I gave a lot of thought about whether I would write this piece. It was not a question of whether I could, but whether or not it would be able to adequately express the complexities involved in playful writing. After all, a blog is, by its very nature, a straight-forward presentation of words, thoughts, and discussion communicated through a fairly simplistic word processor. Playful writing often goes outside those boundaries, and I would have few tools available to demonstrate just how this works. Well, I decided to give it a try. Good luck to me.

Playful writing is when we go outside the boundaries of written lines of text in order to express additional feelings or contribute a mood beyond what the words say. An overly simplified example of this is when we use italics or all caps to accent a word and give it additional meaning. Consider these sentences:

  • "Well, Tom said he would be here at exactly seven."
  • "Well, Tom said he would be here at EXACTLY seven."

Both lines communicates a basic idea. The second one, however, makes the verb "said" stand out as a dubious point, and we can almost hear the character yelling, "EXACTLY" in our head. This is the first step in playful writing - going beyond just words to do our communicating.

To truly step into the realm of playful writing, we need to slowly lose track of the boundaries we confine ourselves to on a word processor and see how our new shapes and form change the meaning. What happens if when we write a paragraph, each line has narrower margins than the last, causing the words to eventually form a point at the end? Does this bring emphasis to that last word, or does all the extra white space consume the ideas? What if each word skips down one line but retains its horizontal place on the page, creating a visual staircase? Does this add to the reader's experience, expressing a sense of movement or descent? What if the lines didn't just march left-to-right on the page, but followed some imaginary, curving line? What do these nuances create other than a headache for the writer trying to create them?

We often see this technique used in more visually engaging poetry, from kids books all the way to the works of e e cummings (shown above) and all points in between. This form takes the reader out of the standard reading routine of taking in words, processing words, then taking in more words, and introduces imagery as its own separate language. This is a little more difficult to do in novels, but let's not forget some of the effect we get from something as simple as all caps or italics, or the controversial "?!" (often called the "interrobang," used to express a very loud question, it is actually not a standard writing convention).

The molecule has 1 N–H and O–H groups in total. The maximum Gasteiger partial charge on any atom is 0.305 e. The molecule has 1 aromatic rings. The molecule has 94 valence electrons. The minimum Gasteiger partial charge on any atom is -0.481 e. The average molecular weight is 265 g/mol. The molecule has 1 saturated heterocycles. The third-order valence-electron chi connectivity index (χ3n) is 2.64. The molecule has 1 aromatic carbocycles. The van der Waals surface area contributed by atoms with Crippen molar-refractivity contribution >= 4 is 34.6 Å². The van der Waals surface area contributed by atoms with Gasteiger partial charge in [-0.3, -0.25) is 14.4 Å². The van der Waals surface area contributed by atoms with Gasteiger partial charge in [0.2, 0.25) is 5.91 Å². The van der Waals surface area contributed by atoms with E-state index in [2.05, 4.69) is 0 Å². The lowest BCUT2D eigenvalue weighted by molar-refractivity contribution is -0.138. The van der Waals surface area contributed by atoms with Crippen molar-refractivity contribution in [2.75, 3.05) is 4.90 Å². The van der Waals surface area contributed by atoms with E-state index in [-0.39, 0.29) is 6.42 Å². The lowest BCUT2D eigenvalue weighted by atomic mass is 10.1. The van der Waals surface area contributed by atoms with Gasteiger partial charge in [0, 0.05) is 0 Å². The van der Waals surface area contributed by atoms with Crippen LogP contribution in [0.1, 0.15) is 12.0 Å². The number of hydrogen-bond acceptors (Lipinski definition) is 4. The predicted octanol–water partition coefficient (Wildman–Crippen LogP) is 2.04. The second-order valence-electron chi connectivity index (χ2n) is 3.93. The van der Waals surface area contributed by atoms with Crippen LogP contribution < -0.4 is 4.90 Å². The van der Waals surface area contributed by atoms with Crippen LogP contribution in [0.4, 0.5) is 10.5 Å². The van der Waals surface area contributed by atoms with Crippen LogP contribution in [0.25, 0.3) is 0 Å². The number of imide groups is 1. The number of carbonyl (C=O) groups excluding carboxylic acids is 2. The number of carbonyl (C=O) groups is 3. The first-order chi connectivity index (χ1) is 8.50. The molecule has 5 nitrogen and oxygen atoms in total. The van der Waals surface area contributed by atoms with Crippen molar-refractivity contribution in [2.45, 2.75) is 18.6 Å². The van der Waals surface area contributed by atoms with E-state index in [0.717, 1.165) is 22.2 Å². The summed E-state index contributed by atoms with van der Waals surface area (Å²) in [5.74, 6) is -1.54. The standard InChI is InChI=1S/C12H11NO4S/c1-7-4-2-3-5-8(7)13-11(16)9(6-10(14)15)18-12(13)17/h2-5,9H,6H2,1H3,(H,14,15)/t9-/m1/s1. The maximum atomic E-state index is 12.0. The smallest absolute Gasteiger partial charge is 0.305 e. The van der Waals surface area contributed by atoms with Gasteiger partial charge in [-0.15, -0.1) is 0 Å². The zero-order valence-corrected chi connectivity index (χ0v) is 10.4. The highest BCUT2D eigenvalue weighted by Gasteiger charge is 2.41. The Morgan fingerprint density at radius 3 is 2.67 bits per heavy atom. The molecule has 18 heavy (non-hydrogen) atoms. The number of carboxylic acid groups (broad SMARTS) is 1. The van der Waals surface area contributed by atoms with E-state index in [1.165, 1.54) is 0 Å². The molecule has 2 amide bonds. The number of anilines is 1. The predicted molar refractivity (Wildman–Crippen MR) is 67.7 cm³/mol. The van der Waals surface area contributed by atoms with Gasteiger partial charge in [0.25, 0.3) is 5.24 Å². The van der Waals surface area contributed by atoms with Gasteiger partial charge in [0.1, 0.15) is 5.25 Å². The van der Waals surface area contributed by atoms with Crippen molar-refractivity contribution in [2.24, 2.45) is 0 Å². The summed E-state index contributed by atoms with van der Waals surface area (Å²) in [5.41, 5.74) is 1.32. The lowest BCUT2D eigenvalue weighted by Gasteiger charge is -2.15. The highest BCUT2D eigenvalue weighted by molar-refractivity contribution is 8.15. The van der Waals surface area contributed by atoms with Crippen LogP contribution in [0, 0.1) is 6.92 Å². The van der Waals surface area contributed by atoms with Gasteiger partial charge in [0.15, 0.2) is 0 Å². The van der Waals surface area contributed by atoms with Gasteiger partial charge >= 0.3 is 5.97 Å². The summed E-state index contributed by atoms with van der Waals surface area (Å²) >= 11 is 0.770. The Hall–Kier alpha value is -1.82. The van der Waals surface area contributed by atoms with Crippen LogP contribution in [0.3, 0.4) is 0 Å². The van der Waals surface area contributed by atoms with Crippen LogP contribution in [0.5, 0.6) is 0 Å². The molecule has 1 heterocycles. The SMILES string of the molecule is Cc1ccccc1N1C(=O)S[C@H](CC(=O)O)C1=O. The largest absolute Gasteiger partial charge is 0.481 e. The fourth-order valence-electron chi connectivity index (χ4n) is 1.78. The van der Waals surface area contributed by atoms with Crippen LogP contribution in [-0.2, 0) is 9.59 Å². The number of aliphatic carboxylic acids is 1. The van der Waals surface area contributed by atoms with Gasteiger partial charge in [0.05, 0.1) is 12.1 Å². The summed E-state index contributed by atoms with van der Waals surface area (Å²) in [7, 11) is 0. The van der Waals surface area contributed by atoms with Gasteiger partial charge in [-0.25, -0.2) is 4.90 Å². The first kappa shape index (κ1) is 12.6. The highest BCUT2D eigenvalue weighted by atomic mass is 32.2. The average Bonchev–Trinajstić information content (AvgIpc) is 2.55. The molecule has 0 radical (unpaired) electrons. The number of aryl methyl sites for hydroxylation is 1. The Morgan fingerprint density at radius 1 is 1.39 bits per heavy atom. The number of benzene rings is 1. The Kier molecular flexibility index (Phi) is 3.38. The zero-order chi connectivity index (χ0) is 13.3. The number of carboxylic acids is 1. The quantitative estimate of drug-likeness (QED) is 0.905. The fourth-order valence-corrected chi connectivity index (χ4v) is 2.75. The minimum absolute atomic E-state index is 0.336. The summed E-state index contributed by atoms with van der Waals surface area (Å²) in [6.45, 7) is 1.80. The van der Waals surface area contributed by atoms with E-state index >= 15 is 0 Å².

Just remember that there are a lot of ways to express emotions and moods that break away from just using our words. Maybe it shouldn't be tried in a term paper, but when you are in the mood to try something new, there are plenty of ways to play around with these things we call words.

Friday, July 8, 2022

"How Much Should I Write?"

It may sound like an odd question, but I hear this a lot. A number of writers, particularly those just getting into the craft, want some guidelines for how long a story should be, or a chapter, or a poem. This is understandable for those starting off - it's tough to jump into something new, and getting a little structure into your brain first might make things easier. However, for some things, the structure isn't actually available in the formal sense, so from that point we have to improv.

So, like with any good bit of improv, let's learn a few basics. First, don't worry about how many pages something should be, worry about the word count. Pages can vary depending on the font, point size, margins, etc., but words are words. My first manuscript was over 400 pages, but that was in 12-pt Courier with double-spaced lines. That means nothing when it gets converted to a book or whatever. Focus on word count, and let the rest just happen.

Second, there are a few rules of thumb to work with. Someone asked if their novel can be 30,000 words long. Well, a story can be that long, but usually that qualifies as a novella. Novels start at about 40-50,000 words and go from there. However, this is incidental to the larger concern - how long do you want your story to be? How much story do you want to tell? Don't let a word count constrain what you want to say. Say something, tell a story, and then see how  big it is afterward.